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Britain to look at whether auditors should check for fraud

Britain to look at whether auditors should check for fraud
FILE PHOTO: A worker operates a crane on Carillion's Midland Metropolitan Hospital construction site in Smethwick, Britain January 29, 2018. REUTERS/Darren Staples -
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DARREN STAPLES(Reuters)
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By Huw Jones

LONDON (Reuters) - An independent review is to look at whether accountants in Britain should check for fraud when auditing company finances so they could potentially spot problems that cause corporate crashes, the business ministry said on Friday.

The collapse of construction firm Carillion and retailer BHS and more recently troubles at Patisserie Valerie prompted politicians to try to shake up accounting and the dominance of the "Big Four" firms - EY, KPMG, Deloitte and PwC - that check the books of most major companies in the country.

The review, headed by Donald Brydon, chair of the London Stock Exchange, will look at how to bridge a gap between expectations that an audit can flag future problems and the reality of what is essentially a backward looking snapshot.

It will look at the extent to which auditors can and should assess the impact of "uncertain future events" and whether underlying information is reliable, the ministry said.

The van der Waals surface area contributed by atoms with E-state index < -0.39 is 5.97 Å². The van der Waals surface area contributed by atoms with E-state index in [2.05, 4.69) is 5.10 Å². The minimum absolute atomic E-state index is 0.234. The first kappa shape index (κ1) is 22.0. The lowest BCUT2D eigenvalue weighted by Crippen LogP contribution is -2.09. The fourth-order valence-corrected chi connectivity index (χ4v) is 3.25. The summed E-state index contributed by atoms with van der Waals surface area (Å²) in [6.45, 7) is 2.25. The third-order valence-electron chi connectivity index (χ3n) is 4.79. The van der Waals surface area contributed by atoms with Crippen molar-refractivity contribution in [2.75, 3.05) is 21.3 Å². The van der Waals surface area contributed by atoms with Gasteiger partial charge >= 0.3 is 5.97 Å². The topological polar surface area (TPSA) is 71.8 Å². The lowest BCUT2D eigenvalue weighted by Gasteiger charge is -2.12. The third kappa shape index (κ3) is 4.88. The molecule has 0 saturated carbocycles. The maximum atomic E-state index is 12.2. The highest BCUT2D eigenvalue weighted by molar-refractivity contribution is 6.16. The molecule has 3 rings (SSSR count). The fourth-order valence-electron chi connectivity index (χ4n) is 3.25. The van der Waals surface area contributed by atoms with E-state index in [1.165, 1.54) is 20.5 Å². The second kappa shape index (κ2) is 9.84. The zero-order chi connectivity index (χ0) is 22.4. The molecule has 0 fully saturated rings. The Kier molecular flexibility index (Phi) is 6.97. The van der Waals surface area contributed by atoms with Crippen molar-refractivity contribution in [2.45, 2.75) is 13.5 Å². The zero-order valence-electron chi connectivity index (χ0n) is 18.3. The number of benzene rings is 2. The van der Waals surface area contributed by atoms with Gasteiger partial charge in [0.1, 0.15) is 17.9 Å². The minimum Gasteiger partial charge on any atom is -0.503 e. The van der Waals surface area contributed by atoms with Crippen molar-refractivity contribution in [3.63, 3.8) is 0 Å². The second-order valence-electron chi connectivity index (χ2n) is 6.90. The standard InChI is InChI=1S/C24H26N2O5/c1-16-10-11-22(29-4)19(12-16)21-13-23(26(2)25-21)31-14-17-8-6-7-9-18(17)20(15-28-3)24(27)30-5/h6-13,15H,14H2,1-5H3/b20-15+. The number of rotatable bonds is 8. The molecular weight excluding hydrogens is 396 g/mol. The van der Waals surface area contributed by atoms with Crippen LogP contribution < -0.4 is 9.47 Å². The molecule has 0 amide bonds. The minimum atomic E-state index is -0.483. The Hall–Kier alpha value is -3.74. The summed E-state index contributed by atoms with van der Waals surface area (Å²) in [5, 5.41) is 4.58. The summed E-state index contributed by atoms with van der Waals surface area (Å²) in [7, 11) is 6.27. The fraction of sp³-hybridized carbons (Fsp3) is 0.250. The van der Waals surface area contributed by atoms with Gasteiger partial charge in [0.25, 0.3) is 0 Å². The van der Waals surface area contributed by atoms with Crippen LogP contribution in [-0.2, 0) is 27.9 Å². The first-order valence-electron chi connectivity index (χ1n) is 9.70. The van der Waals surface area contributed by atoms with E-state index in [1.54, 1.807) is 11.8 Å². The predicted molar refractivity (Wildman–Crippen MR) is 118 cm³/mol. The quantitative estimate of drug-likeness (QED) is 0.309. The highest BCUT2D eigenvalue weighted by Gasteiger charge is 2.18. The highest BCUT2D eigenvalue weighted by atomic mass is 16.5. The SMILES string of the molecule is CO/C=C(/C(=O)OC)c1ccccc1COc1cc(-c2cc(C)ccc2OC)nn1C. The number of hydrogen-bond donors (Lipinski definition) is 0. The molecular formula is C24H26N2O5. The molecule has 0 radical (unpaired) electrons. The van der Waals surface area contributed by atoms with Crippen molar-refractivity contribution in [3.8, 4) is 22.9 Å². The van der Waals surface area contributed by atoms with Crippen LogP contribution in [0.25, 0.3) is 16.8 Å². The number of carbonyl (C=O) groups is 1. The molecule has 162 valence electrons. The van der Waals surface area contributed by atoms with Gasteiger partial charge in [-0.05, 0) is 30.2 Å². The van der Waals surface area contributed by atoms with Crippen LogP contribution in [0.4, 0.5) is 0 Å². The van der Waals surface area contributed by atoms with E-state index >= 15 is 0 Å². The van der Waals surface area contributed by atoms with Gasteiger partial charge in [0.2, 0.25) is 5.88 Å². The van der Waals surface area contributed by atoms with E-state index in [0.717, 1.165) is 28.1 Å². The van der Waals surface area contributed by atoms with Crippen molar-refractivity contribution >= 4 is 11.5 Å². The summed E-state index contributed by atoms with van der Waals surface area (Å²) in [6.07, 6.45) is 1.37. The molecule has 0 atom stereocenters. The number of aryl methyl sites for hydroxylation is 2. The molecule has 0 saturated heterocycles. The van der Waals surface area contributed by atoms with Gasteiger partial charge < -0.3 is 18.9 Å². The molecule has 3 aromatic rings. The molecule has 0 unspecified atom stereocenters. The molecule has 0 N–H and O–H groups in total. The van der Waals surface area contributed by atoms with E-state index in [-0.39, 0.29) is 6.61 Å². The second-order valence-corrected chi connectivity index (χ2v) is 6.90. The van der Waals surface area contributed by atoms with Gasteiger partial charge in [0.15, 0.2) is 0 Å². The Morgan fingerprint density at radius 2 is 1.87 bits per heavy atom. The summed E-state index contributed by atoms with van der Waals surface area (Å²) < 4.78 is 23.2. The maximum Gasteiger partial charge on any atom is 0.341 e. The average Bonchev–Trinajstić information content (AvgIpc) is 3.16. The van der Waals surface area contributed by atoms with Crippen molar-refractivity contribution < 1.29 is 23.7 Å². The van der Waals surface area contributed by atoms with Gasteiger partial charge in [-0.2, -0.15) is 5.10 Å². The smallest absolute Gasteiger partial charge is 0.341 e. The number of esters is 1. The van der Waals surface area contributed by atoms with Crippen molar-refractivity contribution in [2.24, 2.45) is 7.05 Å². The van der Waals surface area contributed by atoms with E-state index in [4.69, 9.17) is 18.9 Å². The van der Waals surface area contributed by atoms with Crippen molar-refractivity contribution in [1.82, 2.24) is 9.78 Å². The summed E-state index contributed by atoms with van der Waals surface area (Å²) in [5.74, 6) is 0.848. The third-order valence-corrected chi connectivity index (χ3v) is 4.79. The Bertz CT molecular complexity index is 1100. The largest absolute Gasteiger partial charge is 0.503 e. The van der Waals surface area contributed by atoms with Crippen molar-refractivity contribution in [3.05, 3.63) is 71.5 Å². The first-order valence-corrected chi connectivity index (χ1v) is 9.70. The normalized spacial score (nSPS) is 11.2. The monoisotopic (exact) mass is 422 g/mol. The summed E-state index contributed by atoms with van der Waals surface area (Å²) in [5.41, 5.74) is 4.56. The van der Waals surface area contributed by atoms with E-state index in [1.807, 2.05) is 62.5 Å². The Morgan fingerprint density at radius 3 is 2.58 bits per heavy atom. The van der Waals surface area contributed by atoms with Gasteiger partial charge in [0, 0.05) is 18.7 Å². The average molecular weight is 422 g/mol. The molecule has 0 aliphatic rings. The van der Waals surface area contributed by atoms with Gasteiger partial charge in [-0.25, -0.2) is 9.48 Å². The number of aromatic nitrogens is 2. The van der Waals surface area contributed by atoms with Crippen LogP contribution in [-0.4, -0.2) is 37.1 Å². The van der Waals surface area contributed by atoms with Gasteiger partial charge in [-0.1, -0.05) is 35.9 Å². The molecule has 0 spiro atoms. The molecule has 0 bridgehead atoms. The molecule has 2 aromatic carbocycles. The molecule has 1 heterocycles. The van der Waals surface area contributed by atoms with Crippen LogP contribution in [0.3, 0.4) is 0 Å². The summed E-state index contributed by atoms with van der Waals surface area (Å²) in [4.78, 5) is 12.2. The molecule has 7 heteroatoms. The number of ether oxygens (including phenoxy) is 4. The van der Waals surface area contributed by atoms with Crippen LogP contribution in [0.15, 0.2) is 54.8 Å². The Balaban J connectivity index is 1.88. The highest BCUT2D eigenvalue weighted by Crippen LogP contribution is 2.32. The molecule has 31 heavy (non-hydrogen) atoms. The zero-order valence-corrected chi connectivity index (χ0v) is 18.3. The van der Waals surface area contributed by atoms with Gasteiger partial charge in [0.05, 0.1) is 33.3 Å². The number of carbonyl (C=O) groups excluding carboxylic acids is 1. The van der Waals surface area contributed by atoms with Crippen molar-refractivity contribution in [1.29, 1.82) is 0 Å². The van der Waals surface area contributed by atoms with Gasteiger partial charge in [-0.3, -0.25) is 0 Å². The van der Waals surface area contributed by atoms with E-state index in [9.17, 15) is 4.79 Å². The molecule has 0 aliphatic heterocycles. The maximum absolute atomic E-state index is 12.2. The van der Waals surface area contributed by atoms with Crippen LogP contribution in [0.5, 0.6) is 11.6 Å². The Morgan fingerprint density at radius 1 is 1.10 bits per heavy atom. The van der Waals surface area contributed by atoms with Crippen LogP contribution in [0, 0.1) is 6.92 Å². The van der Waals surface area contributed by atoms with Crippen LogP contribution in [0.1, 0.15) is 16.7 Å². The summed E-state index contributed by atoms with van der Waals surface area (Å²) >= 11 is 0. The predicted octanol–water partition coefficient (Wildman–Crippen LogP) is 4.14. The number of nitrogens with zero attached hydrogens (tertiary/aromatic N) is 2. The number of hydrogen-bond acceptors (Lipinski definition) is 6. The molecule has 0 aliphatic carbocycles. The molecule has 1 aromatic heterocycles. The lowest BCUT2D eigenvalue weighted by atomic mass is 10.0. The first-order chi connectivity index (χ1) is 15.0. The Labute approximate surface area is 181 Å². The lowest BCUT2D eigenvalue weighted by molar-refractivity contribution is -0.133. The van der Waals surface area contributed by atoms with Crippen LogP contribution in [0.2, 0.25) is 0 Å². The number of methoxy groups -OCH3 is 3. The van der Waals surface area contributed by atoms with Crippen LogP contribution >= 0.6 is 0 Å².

"Is it their job to be policemen hunting for fraud? Probably not. We have to be careful we don't raise expectations beyond what's possible," Brydon told lawmakers earlier this month.

He will consider whether more items in company statements should be audited, such as the risk calculations made by banks that determine how much capital they hold to stay solvent.

The review marks the third part of a push to inject more competition into the auditing business in Britain and improve quality in the external checks of a company's books.

Britain's Competition and Markets Authority has already proposed changes to increase choice in the market. Another review has proposed replacing the regulator for audits, the Financial Reporting Council, with a new, more powerful authority.

The Institute of Chartered Accountants in England and Wales, an industry body, will provide £500,000 of funding for the latest review.

"All supporting organisations recognise and accept that their contribution to the review is unconditional. The review will be conducted on an independent basis," the ministry said in a statement.

A report on the review's finding will go the ministry by the end of 2019, with a final version published and its recommendations put out to public consultation.

(Reporting by Huw Jones. Editing by Jane Merriman)

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